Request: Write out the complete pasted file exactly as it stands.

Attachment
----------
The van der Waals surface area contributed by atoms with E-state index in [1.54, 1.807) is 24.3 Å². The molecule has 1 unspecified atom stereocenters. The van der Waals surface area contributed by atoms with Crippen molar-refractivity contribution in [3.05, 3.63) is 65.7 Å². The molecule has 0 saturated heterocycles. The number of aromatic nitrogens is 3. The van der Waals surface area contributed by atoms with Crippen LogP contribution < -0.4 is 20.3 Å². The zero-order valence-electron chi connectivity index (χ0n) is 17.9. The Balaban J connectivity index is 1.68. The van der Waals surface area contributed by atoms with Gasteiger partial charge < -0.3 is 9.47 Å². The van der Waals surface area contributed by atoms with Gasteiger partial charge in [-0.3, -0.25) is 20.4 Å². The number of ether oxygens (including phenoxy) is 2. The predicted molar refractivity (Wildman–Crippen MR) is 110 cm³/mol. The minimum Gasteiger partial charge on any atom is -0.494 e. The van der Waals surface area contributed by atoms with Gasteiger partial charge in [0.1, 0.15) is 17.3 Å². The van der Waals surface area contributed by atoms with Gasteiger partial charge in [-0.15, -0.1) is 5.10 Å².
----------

The van der Waals surface area contributed by atoms with E-state index in [1.54, 1.807) is 24.3 Å². The molecule has 1 unspecified atom stereocenters. The van der Waals surface area contributed by atoms with Crippen molar-refractivity contribution in [3.05, 3.63) is 65.7 Å². The molecule has 0 saturated heterocycles. The number of aromatic nitrogens is 3. The van der Waals surface area contributed by atoms with Crippen LogP contribution < -0.4 is 20.3 Å². The zero-order valence-electron chi connectivity index (χ0n) is 17.9. The Balaban J connectivity index is 1.68. The van der Waals surface area contributed by atoms with Gasteiger partial charge < -0.3 is 9.47 Å². The van der Waals surface area contributed by atoms with Gasteiger partial charge in [-0.3, -0.25) is 20.4 Å². The number of ether oxygens (including phenoxy) is 2. The predicted molar refractivity (Wildman–Crippen MR) is 110 cm³/mol. The minimum Gasteiger partial charge on any atom is -0.494 e. The van der Waals surface area contributed by atoms with Gasteiger partial charge in [0.1, 0.15) is 17.3 Å². The van der Waals surface area contributed by atoms with Gasteiger partial charge in [-0.15, -0.1) is 5.10 Å².